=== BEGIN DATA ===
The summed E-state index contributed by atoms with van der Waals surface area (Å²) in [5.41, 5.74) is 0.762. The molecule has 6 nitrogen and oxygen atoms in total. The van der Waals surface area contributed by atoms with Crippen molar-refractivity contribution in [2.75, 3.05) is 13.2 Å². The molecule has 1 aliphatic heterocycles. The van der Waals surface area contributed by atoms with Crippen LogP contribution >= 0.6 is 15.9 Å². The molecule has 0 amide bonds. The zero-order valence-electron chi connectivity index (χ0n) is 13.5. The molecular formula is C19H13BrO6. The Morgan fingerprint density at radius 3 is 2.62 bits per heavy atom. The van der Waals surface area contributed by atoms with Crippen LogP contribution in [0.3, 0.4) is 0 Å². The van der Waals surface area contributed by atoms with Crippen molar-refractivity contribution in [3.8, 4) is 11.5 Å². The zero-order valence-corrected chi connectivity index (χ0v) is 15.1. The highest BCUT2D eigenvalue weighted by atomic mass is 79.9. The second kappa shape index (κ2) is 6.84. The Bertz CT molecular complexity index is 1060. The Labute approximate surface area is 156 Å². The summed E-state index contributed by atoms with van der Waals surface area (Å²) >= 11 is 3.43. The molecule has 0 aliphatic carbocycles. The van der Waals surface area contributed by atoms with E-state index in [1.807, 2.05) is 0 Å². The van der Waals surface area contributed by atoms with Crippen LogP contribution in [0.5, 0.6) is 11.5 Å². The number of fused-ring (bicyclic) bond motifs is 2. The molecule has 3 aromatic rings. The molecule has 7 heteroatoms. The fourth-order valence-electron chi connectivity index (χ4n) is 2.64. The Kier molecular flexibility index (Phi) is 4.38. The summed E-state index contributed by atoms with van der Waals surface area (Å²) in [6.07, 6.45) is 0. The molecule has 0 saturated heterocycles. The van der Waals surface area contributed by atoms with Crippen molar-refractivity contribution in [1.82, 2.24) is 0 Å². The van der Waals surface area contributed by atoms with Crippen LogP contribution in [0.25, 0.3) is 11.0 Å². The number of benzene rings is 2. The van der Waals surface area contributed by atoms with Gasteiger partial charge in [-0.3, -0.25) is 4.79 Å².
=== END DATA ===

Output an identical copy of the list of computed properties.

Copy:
The summed E-state index contributed by atoms with van der Waals surface area (Å²) in [5.41, 5.74) is 0.762. The molecule has 6 nitrogen and oxygen atoms in total. The van der Waals surface area contributed by atoms with Crippen molar-refractivity contribution in [2.75, 3.05) is 13.2 Å². The molecule has 1 aliphatic heterocycles. The van der Waals surface area contributed by atoms with Crippen LogP contribution >= 0.6 is 15.9 Å². The molecule has 0 amide bonds. The zero-order valence-electron chi connectivity index (χ0n) is 13.5. The molecular formula is C19H13BrO6. The Morgan fingerprint density at radius 3 is 2.62 bits per heavy atom. The van der Waals surface area contributed by atoms with Crippen LogP contribution in [0.3, 0.4) is 0 Å². The van der Waals surface area contributed by atoms with Crippen molar-refractivity contribution in [3.8, 4) is 11.5 Å². The zero-order valence-corrected chi connectivity index (χ0v) is 15.1. The highest BCUT2D eigenvalue weighted by atomic mass is 79.9. The second kappa shape index (κ2) is 6.84. The Bertz CT molecular complexity index is 1060. The Labute approximate surface area is 156 Å². The summed E-state index contributed by atoms with van der Waals surface area (Å²) >= 11 is 3.43. The molecule has 0 aliphatic carbocycles. The van der Waals surface area contributed by atoms with E-state index in [1.807, 2.05) is 0 Å². The van der Waals surface area contributed by atoms with Crippen LogP contribution in [0.5, 0.6) is 11.5 Å². The number of fused-ring (bicyclic) bond motifs is 2. The molecule has 3 aromatic rings. The molecule has 7 heteroatoms. The fourth-order valence-electron chi connectivity index (χ4n) is 2.64. The Kier molecular flexibility index (Phi) is 4.38. The summed E-state index contributed by atoms with van der Waals surface area (Å²) in [6.07, 6.45) is 0. The molecule has 0 saturated heterocycles. The van der Waals surface area contributed by atoms with Crippen molar-refractivity contribution in [1.82, 2.24) is 0 Å². The van der Waals surface area contributed by atoms with Crippen LogP contribution in [0.25, 0.3) is 11.0 Å². The number of benzene rings is 2. The van der Waals surface area contributed by atoms with Gasteiger partial charge in [-0.3, -0.25) is 4.79 Å².